using Layout Pages and Templates

Imagine for a moment that your site has several pages like the page that you have right now, which lists your to-do items, but that you would like to have other pages for creating an item, deleting an item, or editing an item on your to-do list. Each of these pages would use the same header (“My honeydo to-do list”) and footer (“Built by me”) as the page you’ve just created; only the part of the page that’s between the header and footer will be different.

In this section, you’ll see how to create a layout page that contains the header and footer, and you’ll learn how to edit your existing page to get it to use that layout page as its template.

Using RenderBody()

The key to the Razor view engine is the RenderBody() command. With this command, you can tell a template page to render the contents of your desired page at a specific location in the template. Don’t worry if this is a little confusing! It’s best understood by example.

Look at your existing todo.cshtml page. The only distinctive content in the page is the div containing the list.

<div id="todolist">

<ul> <li><a href="#">Finish this chapter</a></li> <li><a href="#">Mow the lawn</a></li> <li><a href="#">Kids homework</a></li> <li><a href="#">Change lightbulb</a></li>

</ul> </div>

The rest of the markup and code is simply HTML “plumbing” plus the header and footer. This illustrates an important concept: When you want to create a template, it’s best to make the template do the “plumbing,” and have it render any distinctive content at a particular location. In other words, a template that renders the to-do list would contain the HTML header, the page header, and the footer within it, and would use the RenderBody() command to display the page body (the <div> containing the to-do list, in this case). The following shows what such a template would look like.

<!DOCTYPE html> <html lang="en">

<head> <link rel="stylesheet" type="text/css" href="todo.css" /> <meta charset="utf-8" /> <title>My Todo List</title>

</head> <body> <header><h1>My honeydo todo list</h1></header>

@RenderBody() <footer>Built by <a href="">me</a></footer> </body>


WebMatrix Chapter 10_img_21

Note that everything you had on your todo.cshtml page is here except the <div> that contains the distinctive content. In place of that content, you now have a RenderBody command that, when the template is complete, will render the distinctive content for you.

  1. Create a new file named _sitelayout.cshtml and copy the preceding code into it.
  2. Then go back to todo.cshtml and delete everything except the <div> containing the to-do list, so that it looks like the listing you saw earlier.

3. Finally, you’ll need to create another page, named _PageStart.cshtml, which is a special page that WebMatrix always calls when rendering a page. You can use this page to tell the system what the layout for any page is. The entire content of this page should use the following code.

@{ Layout = "~/_sitelayout.cshtml"; }

With all that in place, here’s what happens when you now visit todo.cshtml. WebMatrix will look and see that there’s a layout template for the page (_sitelayout.cshtml). It will then render that page (and not todo.cshtml), which causes the RenderBody() command to be called. This command then renders the contents of todo.cshtml, providing the <div>.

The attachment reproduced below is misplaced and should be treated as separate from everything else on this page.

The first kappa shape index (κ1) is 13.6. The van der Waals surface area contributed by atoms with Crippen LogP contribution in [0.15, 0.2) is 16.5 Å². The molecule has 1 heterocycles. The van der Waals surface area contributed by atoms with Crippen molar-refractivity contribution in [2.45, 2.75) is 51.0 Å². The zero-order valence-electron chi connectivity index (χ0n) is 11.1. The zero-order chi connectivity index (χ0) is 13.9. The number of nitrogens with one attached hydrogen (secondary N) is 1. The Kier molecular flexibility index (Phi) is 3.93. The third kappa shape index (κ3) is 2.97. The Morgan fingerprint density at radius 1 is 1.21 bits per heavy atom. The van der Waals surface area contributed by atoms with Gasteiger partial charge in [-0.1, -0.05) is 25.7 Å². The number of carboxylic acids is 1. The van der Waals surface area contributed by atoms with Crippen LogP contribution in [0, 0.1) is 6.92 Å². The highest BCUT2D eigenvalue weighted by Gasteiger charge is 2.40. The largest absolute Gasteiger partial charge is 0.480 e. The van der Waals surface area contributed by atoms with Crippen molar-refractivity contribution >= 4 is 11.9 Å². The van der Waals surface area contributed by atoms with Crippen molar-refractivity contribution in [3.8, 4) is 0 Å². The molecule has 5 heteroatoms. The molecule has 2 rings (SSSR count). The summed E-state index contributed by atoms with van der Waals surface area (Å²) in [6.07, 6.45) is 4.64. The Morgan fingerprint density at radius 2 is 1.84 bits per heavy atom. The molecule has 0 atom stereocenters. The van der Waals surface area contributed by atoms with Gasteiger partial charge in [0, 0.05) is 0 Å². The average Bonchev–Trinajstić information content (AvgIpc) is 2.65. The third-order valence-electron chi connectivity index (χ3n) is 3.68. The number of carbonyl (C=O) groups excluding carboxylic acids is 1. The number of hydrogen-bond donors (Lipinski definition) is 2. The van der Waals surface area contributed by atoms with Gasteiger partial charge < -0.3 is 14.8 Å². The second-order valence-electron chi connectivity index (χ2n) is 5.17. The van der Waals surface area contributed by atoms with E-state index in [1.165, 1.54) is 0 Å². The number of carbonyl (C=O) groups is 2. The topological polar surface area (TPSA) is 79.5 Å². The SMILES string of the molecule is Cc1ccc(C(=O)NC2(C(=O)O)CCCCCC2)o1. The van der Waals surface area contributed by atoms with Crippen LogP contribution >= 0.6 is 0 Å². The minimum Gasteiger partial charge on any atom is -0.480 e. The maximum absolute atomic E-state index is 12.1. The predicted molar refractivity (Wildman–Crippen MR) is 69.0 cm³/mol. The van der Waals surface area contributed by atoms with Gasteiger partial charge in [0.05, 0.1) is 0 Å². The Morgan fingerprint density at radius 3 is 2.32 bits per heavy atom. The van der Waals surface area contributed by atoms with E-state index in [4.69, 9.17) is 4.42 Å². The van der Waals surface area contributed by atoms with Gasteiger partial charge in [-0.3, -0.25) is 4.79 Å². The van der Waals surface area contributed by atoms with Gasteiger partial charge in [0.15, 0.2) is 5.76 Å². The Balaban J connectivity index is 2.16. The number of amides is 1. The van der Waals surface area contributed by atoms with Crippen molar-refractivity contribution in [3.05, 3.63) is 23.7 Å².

4. Run the page. You’ll see something like Figure 10-11.

WebMatrix Chapter 10_img_22

Of course, the page doesn’t look any different than it did before. That’s because the layout page that acts as the template uses the same code as the earlier todo.cshtml did. But what’s nice now is that all the parts of the content are externalized so that you can reuse them easily.

5. As an example, create another page called about.cshtml, and give it just the following content.

<h1>About this site</h1> <h2>Created while reading Chapter 10 of Introducing Microsoft WebMatrix</h2>

You don’t need any <html>, <head>, or <body> tags or anything—just the two preceding lines of code.

6. Run this page now, and you’ll see something like Figure 10-12.

WebMatrix Chapter 10_img_23

As you can see, you have created and styled a page, and then created a layout page that can be used as a template for all the pages on your site.

In Chapter 11, you’ll add a database to this site and use the template page to create the rest of the pages, giving you a fully active to-do list.


This chapter walked through the first steps of using WebMatrix to put a site together end to end. To start the site, you created a webpage that rendered static HTML. You then saw how to use CSS to style the HTML and make it more attractive. You externalized the CSS to make that reusable. Then you used a layout page and template to turn the HTML into a template that you can easily reuse across many pages. The template contains the HTML common to all pages and uses the RenderBody command to render distinctive content for each page.

In the next chapter you’ll build on these techniques, adding a database to create an active site that retrieves data from that database and uses the data to build dynamic pages for creating to-do items. Eventually, you’ll be able to add, update, and delete items from the to-do list as well as render the list as you did in this chapter.